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The volatile land of Phortaigon is home to the most dangerous creatures of Farion. Among them, the perilous Freadows are unpredictable, and their figures are constantly morphing. Their bodies are made of radiant, molten rock, and they have four eyes embedded in their solid foreheads. They reside in pits of fire and scorching lava streams. As their bodies emerge from the boiling depths, they are able to weightlessly hover above the ground, leaving behind a trail of splattered lava.

A thick, gaseous, crimson cloud blankets the desolate land with plumes of gas that continuously rises from bubbly, slurping pits of burning rock, making it difficult to see the Freadows floating around the jagged rock formations. They hunt small creatures that scavenge the region and have even been known to devour young dragons. Hovering from lava pit to lava pit, they hurl molten rock at their victims and cause them to panic from severe burns. The Freadows then approach their writhing meals and consume them whole. They can widen their mouths without restriction, torching their prey as they engulf them. Each devoured victim feeds the Freadows’ internal flames, causing them to grow.

Should the Freadows spend too long away from the molten rock pits and rivers, they begin to harden and lose their ability to hover weightlessly through the air. These creatures cannot naturally move with ease through the rocky terrain of their environment and, if hardened, will be rendered motionless until heated again by the fiery liquid that flows freely through Phortaigon.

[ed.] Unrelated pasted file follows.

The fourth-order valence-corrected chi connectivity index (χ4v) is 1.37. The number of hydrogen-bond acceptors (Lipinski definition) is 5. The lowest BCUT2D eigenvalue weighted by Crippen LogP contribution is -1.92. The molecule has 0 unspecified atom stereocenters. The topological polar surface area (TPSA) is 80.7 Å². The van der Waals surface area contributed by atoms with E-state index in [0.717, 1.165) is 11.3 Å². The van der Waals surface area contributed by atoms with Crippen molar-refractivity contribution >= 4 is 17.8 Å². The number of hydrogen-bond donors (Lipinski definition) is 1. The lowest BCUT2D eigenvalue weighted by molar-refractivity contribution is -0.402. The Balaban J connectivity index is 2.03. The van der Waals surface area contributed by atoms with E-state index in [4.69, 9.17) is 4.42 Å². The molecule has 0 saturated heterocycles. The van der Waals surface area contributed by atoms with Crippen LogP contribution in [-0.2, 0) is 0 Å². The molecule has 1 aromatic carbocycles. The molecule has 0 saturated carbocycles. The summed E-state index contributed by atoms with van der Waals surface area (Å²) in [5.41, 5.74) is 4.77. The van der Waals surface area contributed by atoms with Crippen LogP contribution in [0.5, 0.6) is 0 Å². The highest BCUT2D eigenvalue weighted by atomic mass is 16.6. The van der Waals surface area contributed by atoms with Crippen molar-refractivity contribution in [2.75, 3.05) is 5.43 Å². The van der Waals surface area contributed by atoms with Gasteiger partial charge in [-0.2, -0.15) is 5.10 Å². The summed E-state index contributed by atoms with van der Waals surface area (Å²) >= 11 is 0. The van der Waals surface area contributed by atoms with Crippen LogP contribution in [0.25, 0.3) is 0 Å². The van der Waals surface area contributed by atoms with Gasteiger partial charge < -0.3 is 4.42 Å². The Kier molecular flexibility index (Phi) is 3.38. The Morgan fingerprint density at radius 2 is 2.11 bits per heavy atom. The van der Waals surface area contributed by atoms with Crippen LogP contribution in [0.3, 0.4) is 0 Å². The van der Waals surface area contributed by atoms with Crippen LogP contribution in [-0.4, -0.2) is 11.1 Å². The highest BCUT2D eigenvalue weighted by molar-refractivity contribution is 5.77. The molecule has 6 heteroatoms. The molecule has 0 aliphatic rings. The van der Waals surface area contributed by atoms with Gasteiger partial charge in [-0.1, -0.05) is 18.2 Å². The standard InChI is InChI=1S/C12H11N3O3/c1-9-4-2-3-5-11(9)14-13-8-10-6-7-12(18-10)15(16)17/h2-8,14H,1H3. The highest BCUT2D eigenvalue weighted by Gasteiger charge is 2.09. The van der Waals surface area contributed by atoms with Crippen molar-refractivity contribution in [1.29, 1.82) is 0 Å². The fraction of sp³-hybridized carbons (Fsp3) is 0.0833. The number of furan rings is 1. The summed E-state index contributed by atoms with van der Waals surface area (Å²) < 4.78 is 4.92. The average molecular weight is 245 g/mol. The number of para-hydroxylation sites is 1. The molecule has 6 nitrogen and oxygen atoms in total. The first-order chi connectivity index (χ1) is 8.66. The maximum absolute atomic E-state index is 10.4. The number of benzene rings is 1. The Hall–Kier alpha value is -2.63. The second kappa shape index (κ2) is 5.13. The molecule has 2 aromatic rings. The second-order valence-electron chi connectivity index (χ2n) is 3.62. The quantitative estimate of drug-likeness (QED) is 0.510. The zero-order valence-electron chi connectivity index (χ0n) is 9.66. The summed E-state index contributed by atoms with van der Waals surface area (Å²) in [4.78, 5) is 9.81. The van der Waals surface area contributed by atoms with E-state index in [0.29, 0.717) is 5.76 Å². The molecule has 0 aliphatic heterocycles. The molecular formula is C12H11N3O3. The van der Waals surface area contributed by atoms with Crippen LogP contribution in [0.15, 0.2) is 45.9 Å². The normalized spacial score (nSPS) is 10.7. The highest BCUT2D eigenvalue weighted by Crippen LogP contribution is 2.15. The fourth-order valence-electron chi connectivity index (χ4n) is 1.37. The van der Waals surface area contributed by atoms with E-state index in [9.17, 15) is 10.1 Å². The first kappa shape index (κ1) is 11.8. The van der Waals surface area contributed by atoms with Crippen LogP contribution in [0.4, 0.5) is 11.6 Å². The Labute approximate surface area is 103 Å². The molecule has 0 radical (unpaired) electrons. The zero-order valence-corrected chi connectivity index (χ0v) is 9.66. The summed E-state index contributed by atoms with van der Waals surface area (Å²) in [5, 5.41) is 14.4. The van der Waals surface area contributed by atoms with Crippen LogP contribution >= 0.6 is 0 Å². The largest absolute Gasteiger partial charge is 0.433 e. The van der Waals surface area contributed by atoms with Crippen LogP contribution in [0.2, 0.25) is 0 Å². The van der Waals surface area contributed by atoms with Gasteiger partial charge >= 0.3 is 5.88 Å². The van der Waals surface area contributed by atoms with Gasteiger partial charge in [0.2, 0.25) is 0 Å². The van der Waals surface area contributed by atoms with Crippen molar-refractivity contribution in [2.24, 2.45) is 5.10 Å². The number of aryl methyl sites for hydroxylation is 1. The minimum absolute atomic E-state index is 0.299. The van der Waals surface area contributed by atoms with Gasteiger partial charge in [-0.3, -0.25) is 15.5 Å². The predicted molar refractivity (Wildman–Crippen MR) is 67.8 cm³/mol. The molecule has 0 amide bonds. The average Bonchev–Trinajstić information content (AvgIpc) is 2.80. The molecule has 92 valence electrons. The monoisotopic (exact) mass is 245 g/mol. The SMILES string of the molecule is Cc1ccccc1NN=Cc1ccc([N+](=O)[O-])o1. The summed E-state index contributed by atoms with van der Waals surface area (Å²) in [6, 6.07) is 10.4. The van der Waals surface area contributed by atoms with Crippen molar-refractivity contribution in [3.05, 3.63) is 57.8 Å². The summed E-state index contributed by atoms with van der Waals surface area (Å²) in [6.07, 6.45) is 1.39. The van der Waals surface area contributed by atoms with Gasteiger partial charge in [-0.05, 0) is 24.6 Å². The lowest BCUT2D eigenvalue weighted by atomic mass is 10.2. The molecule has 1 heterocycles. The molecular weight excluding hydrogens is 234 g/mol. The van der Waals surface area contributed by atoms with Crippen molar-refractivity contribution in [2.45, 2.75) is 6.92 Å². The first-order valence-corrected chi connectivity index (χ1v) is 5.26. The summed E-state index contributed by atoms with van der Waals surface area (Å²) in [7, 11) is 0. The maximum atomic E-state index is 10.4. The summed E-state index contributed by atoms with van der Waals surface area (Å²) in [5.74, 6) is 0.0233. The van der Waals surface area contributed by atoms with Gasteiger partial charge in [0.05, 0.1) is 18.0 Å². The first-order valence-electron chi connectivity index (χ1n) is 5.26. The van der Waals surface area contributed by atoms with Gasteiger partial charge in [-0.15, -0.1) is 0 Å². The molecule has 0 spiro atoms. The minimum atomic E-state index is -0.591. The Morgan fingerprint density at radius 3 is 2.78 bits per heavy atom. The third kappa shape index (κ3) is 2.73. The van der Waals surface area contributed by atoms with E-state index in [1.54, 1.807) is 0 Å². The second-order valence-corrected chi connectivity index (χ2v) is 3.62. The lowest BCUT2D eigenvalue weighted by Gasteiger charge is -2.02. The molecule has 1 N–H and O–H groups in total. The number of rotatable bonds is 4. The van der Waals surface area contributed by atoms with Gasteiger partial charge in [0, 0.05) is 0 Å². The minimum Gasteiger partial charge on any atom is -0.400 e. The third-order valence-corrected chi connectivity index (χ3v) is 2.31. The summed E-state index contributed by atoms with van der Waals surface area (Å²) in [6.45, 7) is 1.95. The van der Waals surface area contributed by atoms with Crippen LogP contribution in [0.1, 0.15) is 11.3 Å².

Many warriors have faced Freadows in search of the elusive mystical dragons, only to become lost in the glowing scarlet fog. The floating Freadows descend through the clouds, on their unsuspecting prey. If the fiery monsters are dismembered, the fallen appendages will form new Freadows, while the original regenerates rapidly. Together, the Freadows will launch coordinated attacks to take down those who threaten them. Although Freadows are not an intelligent species, they are community-oriented beings with very strong survival instincts.




In Ciliantar, the Tympanasiring bury their large bodies beneath the sand, leaving a single antenna above.  The antenna detects a meal or danger as it approaches, which prompts the attack. Large sacks of venom located in the back of the Tympanasiring’s mouth project an acid that quickly paralyzes the victim alive as the Tympanasiring’s young surface to devour the flesh. Few have escaped an encounter with a Tympanasiring, but those who have survived carry deep scars of the acid burns.

Because the Tympanasiring require very little food or water, they can remain dormant for at least two mooncycles. Each has six legs, a hulky body, and an elongated head. They have been known to grow taller than humans. Six eyes, three on either side of the head, can move independently at the beast’s will, leaving little room for a sneak attack. Its senses are heightened thanks to an attentive antenna located in the center of its head. Tiny hairs protect the hard shell-like skin from drying and cracking in the hot desert terrain. The front two legs have small claws that help the creatures bury themselves deeply and quickly in the sand.